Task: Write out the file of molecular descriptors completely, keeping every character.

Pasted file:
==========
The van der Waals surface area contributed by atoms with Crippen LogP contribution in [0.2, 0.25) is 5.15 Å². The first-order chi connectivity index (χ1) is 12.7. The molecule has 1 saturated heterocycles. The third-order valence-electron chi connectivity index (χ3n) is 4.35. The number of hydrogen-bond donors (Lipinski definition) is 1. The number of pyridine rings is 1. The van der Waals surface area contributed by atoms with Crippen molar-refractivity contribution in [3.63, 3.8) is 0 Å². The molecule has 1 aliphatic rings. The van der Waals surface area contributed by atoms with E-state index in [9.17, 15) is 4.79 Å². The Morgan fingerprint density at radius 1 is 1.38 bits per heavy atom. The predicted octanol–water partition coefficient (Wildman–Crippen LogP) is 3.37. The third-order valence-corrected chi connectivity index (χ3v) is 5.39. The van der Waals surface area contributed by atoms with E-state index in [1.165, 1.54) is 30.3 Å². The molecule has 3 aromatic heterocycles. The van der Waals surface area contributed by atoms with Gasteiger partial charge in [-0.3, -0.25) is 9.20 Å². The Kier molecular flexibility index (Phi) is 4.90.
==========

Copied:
The van der Waals surface area contributed by atoms with Crippen LogP contribution in [0.2, 0.25) is 5.15 Å². The first-order chi connectivity index (χ1) is 12.7. The molecule has 1 saturated heterocycles. The third-order valence-electron chi connectivity index (χ3n) is 4.35. The number of hydrogen-bond donors (Lipinski definition) is 1. The number of pyridine rings is 1. The van der Waals surface area contributed by atoms with Crippen molar-refractivity contribution in [3.63, 3.8) is 0 Å². The molecule has 1 aliphatic rings. The van der Waals surface area contributed by atoms with E-state index in [9.17, 15) is 4.79 Å². The Morgan fingerprint density at radius 1 is 1.38 bits per heavy atom. The predicted octanol–water partition coefficient (Wildman–Crippen LogP) is 3.37. The third-order valence-corrected chi connectivity index (χ3v) is 5.39. The van der Waals surface area contributed by atoms with E-state index in [1.165, 1.54) is 30.3 Å². The molecule has 3 aromatic heterocycles. The van der Waals surface area contributed by atoms with Gasteiger partial charge in [-0.3, -0.25) is 9.20 Å². The Kier molecular flexibility index (Phi) is 4.90.